While there is a range of normal, milestones can be a quick screener to see if your toddler is on track with their speech and language development.
Here is a quick breakdown of speech milestones for how many words:
12 months: 1-5 words
18 months: 10-50
24 months: 100-300 words + using word combinations such as “Go Daddy!”
36 months + = 1000 + words
Word combinations by 24 months
Did you notice the big language milestone that happens by 24 months? Not only do we see an explosion in vocabulary, but we also see toddlers combining words.
This is a huge leap in language development! Now your little one can use the words they already have to create brand new meanings to describe the world around them!
For example, if your toddler was using the words: Daddy, bye, up, shoe, and eat, now they can say:
- “Daddy, up” when they want to be picked up
- “Daddy, go” when Daddy, is leaving
- “Daddy, shoe” when they see Daddy’s shoes
- Daddy eat” when your toddlers wants a snack
If you notice your little one isn’t combining words just yet, continue to help them build their single word vocabulary by adding language to familiar routines, talking about what your toddler is interested in, and getting face to face so that your toddler can watch your mouth and facial expressions. You can also encourage your toddler to put more words together with a few speech therapy strategies.
Here are 3 speech therapy secrets to encourage your toddler use to more words combinations:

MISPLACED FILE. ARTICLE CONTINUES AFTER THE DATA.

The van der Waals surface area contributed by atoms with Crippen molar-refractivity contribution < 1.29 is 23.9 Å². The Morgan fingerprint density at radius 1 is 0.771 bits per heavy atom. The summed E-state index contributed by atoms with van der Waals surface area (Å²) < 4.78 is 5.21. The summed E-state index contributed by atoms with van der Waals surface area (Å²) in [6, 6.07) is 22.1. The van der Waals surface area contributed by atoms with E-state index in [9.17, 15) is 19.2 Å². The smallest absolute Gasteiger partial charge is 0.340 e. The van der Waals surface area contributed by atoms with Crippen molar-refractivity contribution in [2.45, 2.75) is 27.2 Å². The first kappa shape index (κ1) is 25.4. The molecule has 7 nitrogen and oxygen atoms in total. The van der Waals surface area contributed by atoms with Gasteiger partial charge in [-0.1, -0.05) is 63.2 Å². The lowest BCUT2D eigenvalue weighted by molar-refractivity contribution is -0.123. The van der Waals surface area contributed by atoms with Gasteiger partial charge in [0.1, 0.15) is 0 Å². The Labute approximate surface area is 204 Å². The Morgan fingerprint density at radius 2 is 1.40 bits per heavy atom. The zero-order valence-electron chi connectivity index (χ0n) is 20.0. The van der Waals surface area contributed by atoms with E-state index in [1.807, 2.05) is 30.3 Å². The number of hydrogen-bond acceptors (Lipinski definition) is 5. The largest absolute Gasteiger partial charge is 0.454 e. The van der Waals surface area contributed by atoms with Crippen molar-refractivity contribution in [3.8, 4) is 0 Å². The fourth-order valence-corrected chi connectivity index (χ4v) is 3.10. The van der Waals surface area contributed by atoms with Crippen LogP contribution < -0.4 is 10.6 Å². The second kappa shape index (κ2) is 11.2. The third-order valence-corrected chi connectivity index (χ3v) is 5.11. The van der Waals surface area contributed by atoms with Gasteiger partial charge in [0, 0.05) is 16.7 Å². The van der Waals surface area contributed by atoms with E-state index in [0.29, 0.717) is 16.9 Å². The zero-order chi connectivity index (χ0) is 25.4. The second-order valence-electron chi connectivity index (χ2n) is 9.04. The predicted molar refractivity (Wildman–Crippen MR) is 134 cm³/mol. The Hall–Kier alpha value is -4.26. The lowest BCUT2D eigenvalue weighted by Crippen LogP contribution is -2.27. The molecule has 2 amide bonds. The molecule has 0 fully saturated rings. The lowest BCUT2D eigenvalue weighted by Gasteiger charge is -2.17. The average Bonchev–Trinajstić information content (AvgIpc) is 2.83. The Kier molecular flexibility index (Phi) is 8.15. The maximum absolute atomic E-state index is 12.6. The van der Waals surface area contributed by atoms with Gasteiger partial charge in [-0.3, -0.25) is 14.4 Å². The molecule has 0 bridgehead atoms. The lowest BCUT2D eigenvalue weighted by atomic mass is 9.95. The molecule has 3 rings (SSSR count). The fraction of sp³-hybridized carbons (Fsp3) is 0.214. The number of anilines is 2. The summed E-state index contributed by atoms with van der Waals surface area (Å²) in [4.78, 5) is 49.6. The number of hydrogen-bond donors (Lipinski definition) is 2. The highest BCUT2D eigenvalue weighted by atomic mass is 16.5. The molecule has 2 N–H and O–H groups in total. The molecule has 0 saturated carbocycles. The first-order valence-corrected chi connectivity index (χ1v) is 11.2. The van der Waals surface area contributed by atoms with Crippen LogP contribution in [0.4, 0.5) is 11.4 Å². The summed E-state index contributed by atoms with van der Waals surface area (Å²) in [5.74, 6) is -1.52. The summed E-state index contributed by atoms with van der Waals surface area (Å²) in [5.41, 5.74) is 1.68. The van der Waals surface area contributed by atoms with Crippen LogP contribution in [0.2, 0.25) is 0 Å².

- Model verbs: Verbs are building blocks for combinations. Every sentence has a verb (“I ate pizza” “I went for a walk,” “I saw my friend). When you intentionally model verbs, you’re modeling the building blocks needs for combinations. Pair actions with the word such as “push” when you’re pushing your toddler on a swing, “go” as you push car, and “open” as you open the car door.
- Expand what your little one says: You can help model combinations by expanding what your toddler is already saying. Do this by repeating them and adding 1-2 words, but still using correct grammar. For example, if they say, “dog,” you could say “It’s a big dog!” or “It’s a happy dog!” The goal is to model language that’s just above where they are right now.
- Combine gestures in your own speech: Research shows that children combine words with gestures before they combine words with other words. For example, they might say “water” and tap on the table in front of them to let you know they want their water cup. You can model using gestures in your own speech and combining them. Make your hands match what your mouth is saying. For example, if you’re talking about a “big bus,” you could make your arms big and pretend to drive a big wheel.
Toddlers start using combination around the time they hit the 50 word mark. Download my First 50 Words Checklist to get a better picture of how many words your toddler is using.
If you’re looking for more ways to support your little one’s speech development at home, check out my online course that will show you step by step how to help your toddler say more and get off to the best possible start with speech and language development.